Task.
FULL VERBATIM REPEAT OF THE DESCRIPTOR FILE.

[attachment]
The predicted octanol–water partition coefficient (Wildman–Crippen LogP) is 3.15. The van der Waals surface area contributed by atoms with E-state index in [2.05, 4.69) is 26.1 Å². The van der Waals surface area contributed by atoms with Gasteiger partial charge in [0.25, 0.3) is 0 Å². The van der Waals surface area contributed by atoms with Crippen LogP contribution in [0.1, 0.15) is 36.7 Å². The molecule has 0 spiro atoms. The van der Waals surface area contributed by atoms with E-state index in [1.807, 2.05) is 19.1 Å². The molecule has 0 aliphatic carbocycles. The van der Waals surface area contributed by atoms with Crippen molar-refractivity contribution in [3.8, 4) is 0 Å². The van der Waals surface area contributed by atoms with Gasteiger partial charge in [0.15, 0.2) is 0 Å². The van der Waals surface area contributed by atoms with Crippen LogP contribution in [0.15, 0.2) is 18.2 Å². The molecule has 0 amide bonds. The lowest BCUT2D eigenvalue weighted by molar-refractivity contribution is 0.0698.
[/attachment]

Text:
The predicted octanol–water partition coefficient (Wildman–Crippen LogP) is 3.15. The van der Waals surface area contributed by atoms with E-state index in [2.05, 4.69) is 26.1 Å². The van der Waals surface area contributed by atoms with Gasteiger partial charge in [0.25, 0.3) is 0 Å². The van der Waals surface area contributed by atoms with Crippen LogP contribution in [0.1, 0.15) is 36.7 Å². The molecule has 0 spiro atoms. The van der Waals surface area contributed by atoms with E-state index in [1.807, 2.05) is 19.1 Å². The molecule has 0 aliphatic carbocycles. The van der Waals surface area contributed by atoms with Crippen molar-refractivity contribution in [3.8, 4) is 0 Å². The van der Waals surface area contributed by atoms with Gasteiger partial charge in [0.15, 0.2) is 0 Å². The van der Waals surface area contributed by atoms with Crippen LogP contribution in [0.15, 0.2) is 18.2 Å². The molecule has 0 amide bonds. The lowest BCUT2D eigenvalue weighted by molar-refractivity contribution is 0.0698.